Our culture seems to be on a never-ending search for happiness. Surveys show women reporting happiness levels at an all-time low, and advertisements continue to vie for filling the happy gap if we just buy this product, try this lifestyle, make this change.
It also shows in the books we’re buying. Comfortably sitting on the bestseller list right now is a book by Meik Wiking, CEO of the Happiness Research Institute in Copenhagen. The Little Book of Hygge offers insights into the “Danish secrets to happy living,” and we Americans are eating it up. Another recent book titled The Power of Meaning: Crafting a Life That Matters may explain why. “Research shows that being fixated on happiness can actually make people feel lonely and unhappy,” author Emily Esfahani Smith said in a recent interview for Scientific American.
She continues: “The happiness frenzy distracts people from what really matters, which is leading a meaningful life. Human beings have a need for meaning. We’re creatures that seek meaning, make meaning, and yearn for meaning. The question is—how can we lead a meaningful life? The route to meaning lies in connecting and contributing to something bigger than yourself—and not in gratifying yourself and focusing on what you, yourself, need and want, as the happiness industry encourages us to do.”
If the Danish have figured out the better approach to happy living, it would seem that Americans need to come up with our own form of hygge. Fourteen years ago, I experienced a moment where the two concepts collided—hygge and the fruitless American search for happiness—and I haven’t forgotten it. On a transatlantic choir trip with a roommate in college, we made a stop in the Netherlands. We found ourselves in such a small town that we saw quaint farms and spacious fields with chickens from the bus window.
There were no hotels large enough to hold all of us on the trip, so we were divided up into villagers’ houses. As our hostess showed my roommate and me our rooms, a surreal sense of peace overtook me. Candlelight and simply designed rooms with twin-size beds provided a space to think. In the morning, we came down to a breakfast table I’ll never forget. Hard-boiled eggs were sitting in egg holders with little egg-size sweaters keeping them warm; a teapot was sitting on the table on a stand that had a tea light candle underneath (so that’s why they call them tea lights!), and the bread was freshly baked. I took a picture of the table and still have it. I wanted to hold on to the moment, and never before or since then have I experienced anything like it.
After reading The Little Book of Hygge, I realize what I experienced in that overnight stay was gezelligheid, the Netherlands’ variant on the Danish hygge. As Meik puts it, “The concept is important in both cultures, and candles, fireplaces, and Christmas are core elements in hygge and gezelligheid.” I learned that a circular lamp in my bedroom on that stay was a Klint lampshade, one of the iconic Danish lamps. I learned that the hot tea on our breakfast table combined two top elements of hygge—candles and hot drinks. Coziness abounded, and with it, warmth of the soul.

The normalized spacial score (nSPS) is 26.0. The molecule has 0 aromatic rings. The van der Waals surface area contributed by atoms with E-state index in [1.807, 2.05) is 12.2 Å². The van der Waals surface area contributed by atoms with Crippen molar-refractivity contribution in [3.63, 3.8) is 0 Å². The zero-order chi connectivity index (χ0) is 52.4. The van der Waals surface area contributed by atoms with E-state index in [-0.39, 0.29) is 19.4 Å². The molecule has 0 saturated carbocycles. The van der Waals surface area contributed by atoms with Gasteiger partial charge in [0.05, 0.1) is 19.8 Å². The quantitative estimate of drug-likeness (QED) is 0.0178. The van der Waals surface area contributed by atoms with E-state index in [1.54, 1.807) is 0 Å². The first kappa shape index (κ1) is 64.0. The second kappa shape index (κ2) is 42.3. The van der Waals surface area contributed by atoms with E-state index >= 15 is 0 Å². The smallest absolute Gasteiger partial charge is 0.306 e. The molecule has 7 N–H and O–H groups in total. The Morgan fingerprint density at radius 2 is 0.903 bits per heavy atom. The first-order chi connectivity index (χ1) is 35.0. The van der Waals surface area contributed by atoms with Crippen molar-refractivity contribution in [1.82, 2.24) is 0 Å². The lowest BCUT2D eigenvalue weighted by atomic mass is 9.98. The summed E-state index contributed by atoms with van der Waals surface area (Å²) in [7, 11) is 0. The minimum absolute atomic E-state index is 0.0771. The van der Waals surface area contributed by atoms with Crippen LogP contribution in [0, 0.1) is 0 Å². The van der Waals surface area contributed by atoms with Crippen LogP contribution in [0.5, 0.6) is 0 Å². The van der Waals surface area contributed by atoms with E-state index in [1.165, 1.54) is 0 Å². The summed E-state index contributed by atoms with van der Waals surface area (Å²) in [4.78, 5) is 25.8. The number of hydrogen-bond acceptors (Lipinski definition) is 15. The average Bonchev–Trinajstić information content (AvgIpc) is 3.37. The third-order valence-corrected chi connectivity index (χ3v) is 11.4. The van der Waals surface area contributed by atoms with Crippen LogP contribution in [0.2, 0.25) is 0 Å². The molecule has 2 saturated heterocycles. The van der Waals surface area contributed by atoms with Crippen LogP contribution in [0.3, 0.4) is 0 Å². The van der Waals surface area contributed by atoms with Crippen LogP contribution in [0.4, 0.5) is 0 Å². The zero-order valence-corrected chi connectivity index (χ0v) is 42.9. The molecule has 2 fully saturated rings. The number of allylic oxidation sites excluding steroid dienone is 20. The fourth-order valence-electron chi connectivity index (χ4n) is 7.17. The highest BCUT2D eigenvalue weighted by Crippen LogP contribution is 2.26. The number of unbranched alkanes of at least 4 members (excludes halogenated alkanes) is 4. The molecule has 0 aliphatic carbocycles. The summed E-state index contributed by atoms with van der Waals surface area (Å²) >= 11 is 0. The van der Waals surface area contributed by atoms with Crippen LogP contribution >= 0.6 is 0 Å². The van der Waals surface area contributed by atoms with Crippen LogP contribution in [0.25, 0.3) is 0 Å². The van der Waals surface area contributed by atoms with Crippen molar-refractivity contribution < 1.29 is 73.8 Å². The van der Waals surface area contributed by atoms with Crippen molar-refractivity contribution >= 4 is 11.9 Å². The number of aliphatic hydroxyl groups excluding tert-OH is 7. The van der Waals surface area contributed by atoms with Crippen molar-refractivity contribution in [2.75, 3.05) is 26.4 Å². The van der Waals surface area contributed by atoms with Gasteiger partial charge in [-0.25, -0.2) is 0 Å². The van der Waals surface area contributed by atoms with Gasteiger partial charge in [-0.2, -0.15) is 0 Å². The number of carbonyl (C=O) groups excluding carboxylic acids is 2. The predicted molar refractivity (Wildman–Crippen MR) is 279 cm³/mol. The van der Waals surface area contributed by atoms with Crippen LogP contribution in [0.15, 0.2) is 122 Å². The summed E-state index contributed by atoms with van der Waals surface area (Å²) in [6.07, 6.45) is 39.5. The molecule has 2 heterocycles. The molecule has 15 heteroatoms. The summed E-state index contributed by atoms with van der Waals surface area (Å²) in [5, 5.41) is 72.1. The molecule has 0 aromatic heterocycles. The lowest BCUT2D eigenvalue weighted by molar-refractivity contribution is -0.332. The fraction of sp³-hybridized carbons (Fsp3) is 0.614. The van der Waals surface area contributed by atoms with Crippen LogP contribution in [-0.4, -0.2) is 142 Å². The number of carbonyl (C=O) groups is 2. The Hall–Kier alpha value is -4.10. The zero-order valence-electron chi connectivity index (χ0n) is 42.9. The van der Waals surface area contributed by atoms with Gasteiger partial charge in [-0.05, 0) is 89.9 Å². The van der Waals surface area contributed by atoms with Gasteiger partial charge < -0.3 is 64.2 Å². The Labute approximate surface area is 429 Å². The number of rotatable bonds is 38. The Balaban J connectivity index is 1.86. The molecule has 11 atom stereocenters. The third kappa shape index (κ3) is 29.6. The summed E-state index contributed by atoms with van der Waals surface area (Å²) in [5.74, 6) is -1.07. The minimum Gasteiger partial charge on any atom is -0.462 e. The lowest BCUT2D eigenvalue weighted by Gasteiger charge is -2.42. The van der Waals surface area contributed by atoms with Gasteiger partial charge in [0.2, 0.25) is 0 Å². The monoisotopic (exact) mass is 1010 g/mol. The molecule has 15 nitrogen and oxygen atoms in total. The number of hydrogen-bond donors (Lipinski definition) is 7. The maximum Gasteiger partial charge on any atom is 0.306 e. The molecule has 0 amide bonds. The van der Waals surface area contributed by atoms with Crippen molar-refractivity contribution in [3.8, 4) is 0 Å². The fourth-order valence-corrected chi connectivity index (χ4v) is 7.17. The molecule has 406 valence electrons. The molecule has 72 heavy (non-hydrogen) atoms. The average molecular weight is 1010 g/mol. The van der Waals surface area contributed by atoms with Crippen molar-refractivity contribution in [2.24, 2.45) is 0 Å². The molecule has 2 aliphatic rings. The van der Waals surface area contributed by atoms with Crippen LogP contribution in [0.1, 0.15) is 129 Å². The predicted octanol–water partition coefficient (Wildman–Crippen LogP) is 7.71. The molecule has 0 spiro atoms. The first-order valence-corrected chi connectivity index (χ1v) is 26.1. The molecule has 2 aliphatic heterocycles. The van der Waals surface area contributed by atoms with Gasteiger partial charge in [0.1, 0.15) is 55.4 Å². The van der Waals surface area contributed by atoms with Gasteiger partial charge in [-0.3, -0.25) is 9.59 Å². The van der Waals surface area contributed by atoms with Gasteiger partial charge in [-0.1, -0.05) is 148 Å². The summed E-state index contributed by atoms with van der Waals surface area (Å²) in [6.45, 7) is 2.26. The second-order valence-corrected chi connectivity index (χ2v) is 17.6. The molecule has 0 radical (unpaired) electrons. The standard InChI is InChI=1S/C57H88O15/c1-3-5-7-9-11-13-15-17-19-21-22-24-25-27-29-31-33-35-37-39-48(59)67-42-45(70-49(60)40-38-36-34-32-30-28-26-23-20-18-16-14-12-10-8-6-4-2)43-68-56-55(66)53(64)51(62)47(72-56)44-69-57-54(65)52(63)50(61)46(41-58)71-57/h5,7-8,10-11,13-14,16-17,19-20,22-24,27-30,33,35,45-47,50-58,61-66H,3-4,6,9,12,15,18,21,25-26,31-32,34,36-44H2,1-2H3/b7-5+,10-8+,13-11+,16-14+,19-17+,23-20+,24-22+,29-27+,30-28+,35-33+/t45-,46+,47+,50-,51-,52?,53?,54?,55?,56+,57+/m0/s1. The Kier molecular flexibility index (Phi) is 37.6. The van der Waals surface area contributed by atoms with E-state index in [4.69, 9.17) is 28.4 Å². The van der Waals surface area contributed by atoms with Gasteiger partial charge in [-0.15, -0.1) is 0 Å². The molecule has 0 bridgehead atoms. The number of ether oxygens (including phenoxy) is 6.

Contrary to being products to fill a happiness gap, these items were only instruments. They were not consumed as an end in themselves; they were setting the stage for quiet and calm and reflection that Esfahani Smith would say is the real producer of happiness.
Capturing this, Esfahani Smith starts her book with one of her favorite quotes by Virginia Woolf: “What is the meaning of life? That was all—a simple question; one that tended to close in on one with years. The great revelation had never come. The great revelation perhaps never did come. Instead there were daily little miracles, illuminations, matches struck unexpectedly in the dark; here was one.”
If there’s one caption I could put on my photo from the Netherlands that morning, it’s “Here is one.”
Call it hygge or gezelligheid—what I experienced in the Netherlands was a respite from the busyness and overload that is life as an American in your twenties . . . and we didn’t even have smartphones back then. What’s the next best thing, what’s everyone doing tonight, what’s another social escape I can partake in to seek, if not happiness, a good time? Rather than providing answers to meaning, everything was (perhaps unintentionally) covering up the questions; everything was a distraction from true reflection.
As it turns out, I was not alone. Esfahani Smith says, “Research shows that there are millions of people who are unsure of what makes their lives meaningful—and that rates of suicide, depression, anxiety, loneliness, and drug addiction have been rising for decades. Because so many of us are struggling to understand our ‘why,’ I think we’re turning to false substitutes for meaning—like technology and the pursuit of happiness—to fill our existential vacuum, or what Louis C. K. once called ‘the forever empty’ feeling that lurks inside us and rears its head from time to time.”
That Louis C. K. skit Esfahani Smith mentions speaks to American culture’s current rush to our smartphones to fill our empty moments. In so doing, the comedian once told Conan O’Brien, we lose the “ability to just be yourself . . . to just sit there. Pretty much 100 percent of people driving are texting . . . people are willing to risk taking a life—and ruining their own—because they don’t want to feel alone for a second.” Yet at the end of the day, we still feel overwhelmingly alone.